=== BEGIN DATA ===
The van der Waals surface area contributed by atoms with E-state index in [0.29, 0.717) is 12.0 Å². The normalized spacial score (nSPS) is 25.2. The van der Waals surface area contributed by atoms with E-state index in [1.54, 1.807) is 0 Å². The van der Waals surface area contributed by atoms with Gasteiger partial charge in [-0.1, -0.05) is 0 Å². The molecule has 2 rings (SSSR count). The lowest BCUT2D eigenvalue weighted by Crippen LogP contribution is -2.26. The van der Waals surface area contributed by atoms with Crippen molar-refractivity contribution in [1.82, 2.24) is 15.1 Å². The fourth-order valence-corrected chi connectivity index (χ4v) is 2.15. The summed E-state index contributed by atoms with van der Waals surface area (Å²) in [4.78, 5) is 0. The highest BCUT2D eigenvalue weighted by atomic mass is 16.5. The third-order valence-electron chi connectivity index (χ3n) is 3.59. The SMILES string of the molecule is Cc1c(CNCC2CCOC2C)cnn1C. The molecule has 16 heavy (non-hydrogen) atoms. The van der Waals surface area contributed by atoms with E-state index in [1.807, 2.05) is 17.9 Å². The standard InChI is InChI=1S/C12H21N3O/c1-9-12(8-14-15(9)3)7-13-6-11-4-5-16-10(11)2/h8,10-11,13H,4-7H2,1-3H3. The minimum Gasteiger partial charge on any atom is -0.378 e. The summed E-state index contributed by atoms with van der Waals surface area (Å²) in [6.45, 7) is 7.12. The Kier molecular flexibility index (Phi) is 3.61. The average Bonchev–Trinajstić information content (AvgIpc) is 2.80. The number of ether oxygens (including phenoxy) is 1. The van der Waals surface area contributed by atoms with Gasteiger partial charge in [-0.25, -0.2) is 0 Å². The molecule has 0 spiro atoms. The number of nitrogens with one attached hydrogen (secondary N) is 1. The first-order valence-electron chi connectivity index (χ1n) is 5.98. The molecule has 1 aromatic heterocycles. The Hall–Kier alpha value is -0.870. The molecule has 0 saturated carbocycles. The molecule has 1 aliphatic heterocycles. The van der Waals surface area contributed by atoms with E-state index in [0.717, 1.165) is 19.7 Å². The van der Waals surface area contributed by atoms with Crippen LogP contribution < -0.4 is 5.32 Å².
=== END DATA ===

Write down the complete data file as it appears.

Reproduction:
The van der Waals surface area contributed by atoms with E-state index in [0.29, 0.717) is 12.0 Å². The normalized spacial score (nSPS) is 25.2. The van der Waals surface area contributed by atoms with E-state index in [1.54, 1.807) is 0 Å². The van der Waals surface area contributed by atoms with Gasteiger partial charge in [-0.1, -0.05) is 0 Å². The molecule has 2 rings (SSSR count). The lowest BCUT2D eigenvalue weighted by Crippen LogP contribution is -2.26. The van der Waals surface area contributed by atoms with Crippen molar-refractivity contribution in [1.82, 2.24) is 15.1 Å². The fourth-order valence-corrected chi connectivity index (χ4v) is 2.15. The summed E-state index contributed by atoms with van der Waals surface area (Å²) in [4.78, 5) is 0. The highest BCUT2D eigenvalue weighted by atomic mass is 16.5. The third-order valence-electron chi connectivity index (χ3n) is 3.59. The SMILES string of the molecule is Cc1c(CNCC2CCOC2C)cnn1C. The molecule has 16 heavy (non-hydrogen) atoms. The van der Waals surface area contributed by atoms with E-state index in [1.807, 2.05) is 17.9 Å². The standard InChI is InChI=1S/C12H21N3O/c1-9-12(8-14-15(9)3)7-13-6-11-4-5-16-10(11)2/h8,10-11,13H,4-7H2,1-3H3. The minimum Gasteiger partial charge on any atom is -0.378 e. The summed E-state index contributed by atoms with van der Waals surface area (Å²) in [6.45, 7) is 7.12. The Kier molecular flexibility index (Phi) is 3.61. The average Bonchev–Trinajstić information content (AvgIpc) is 2.80. The number of ether oxygens (including phenoxy) is 1. The van der Waals surface area contributed by atoms with Gasteiger partial charge in [-0.25, -0.2) is 0 Å². The molecule has 0 spiro atoms. The number of nitrogens with one attached hydrogen (secondary N) is 1. The first-order valence-electron chi connectivity index (χ1n) is 5.98. The molecule has 1 aromatic heterocycles. The Hall–Kier alpha value is -0.870. The molecule has 0 saturated carbocycles. The molecule has 1 aliphatic heterocycles. The van der Waals surface area contributed by atoms with E-state index in [0.717, 1.165) is 19.7 Å². The van der Waals surface area contributed by atoms with Crippen LogP contribution < -0.4 is 5.32 Å².